Cutis verticis gyrata

What causes cutis verticis gyrata?

The underlying cause of cutis verticis gyrate (CVG) is not well understood. The condition may be divided into 3 forms, based on whether it is isolated or it's association with specific underlying conditions:

  • Primary essential - refers to cases in which no other abnormality is present. In this form the cause is not known. While most of these cases appear to be sporadic, autosomal recessive and autosomal dominant inheritance have been described.
  • Primary nonessential - can be associated with intellectual disability, cerebral palsy, epilepsy (seizures), schizophrenia, cranial abnormalities (microcephaly), deafness, eye or vision abnormalities, or a combination of these. In this form, the cause may have an endocrinologic basis (caused by abnormalities of the endocrine system).
  • Secondary - associated with a wide variety of underlying diseases and treatments, which can be viewed here on Medscape's website. In these cases, the underlying cause depends on the associated disease or treatment.

Last updated on 05-01-20

What is cutis verticis gyrata?

Cutis verticis gyrata (CVG) refers to deep folds on the scalp that look similar to the folds of the brain. It occurs more commonly in males, and most commonly develops after puberty, but before age 30. It may occur alone (isolated CVG) or in association with a variety of underlying conditions or treatments, including neuropsychiatric disorders, eye abnormalities, or inflammatory conditions. While most isolated cases of unknown cause are sporadic, autosomal recessive and autosomal dominant inheritance with varying degrees of severity have been described. In cases associated with underlying conditions, the cause depends on the underlying condition. Management may include keeping areas within the folds clean, and/or surgery if requested for psychological or cosmetic reasons.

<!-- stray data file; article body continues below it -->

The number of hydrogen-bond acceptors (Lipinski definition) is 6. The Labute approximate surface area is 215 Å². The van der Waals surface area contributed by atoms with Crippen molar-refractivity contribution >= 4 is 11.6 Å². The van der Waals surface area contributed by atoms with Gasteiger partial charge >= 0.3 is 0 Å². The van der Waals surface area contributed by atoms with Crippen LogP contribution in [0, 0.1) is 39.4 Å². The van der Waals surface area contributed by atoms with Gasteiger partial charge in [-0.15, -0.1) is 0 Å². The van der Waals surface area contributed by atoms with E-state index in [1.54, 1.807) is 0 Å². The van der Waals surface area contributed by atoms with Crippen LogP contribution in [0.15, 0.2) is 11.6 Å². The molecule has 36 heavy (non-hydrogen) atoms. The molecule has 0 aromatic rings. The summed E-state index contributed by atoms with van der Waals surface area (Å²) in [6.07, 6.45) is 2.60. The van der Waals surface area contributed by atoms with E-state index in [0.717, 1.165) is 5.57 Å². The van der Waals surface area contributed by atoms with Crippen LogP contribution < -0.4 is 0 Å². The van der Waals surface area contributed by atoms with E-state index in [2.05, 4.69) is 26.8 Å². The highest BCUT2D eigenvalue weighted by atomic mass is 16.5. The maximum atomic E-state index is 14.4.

Last updated on 05-01-20

Are there research studies investigating the cause of cutis verticis gyrata in people with neuropsychiatric disorders?

The National Institutes of Health, through the National Library of Medicine, developed to provide patients, family members, and members of the public with current information on clinical research studies. Although no studies involving cutis verticis gyrata are listed at this time, you can check this site often for updates. To search for a study, use "cutis verticis gyrata" as your search term.

You can also contact the Patient Recruitment and Public Liaison (PRPL) Office at the National Institutes of Health (NIH). We recommend calling 1-800-411-1222 to speak with a specialist, who can help you search for clinical trials.

Patient Recruitment and Public Liaison Office (PRPL)
NIH Clinical Center
Bethesda, Maryland 20892-2655
Toll-free: 1-800-411-1222
Fax: 301-480-9793
Web site: provides a helpful guide for information about participating in a clinical trial. Resources for travel and lodging assistance are listed on the National Center for Advancing Translational Sciences Office of Rare Diseases Research (NCATS-ORDR) website, part of the National Institutes of Health (NIH).

Last updated on 05-01-20

Is there an association between cutis verticis gyrata and epilepsy medication?

We were unable to find information regarding an association between cutis verticis gyrata and epilepsy medication in our search.

Last updated on 05-01-20

How rare is cutis verticis gyrata?

The estimated prevalence of cutis verticis gyrata (with data from 1964) is up to 1 in 100,000 people in the general population. It has been estimated to occur in 0.5% (1 in 200) of people with intellectual disability in the United States.

Last updated on 05-01-20

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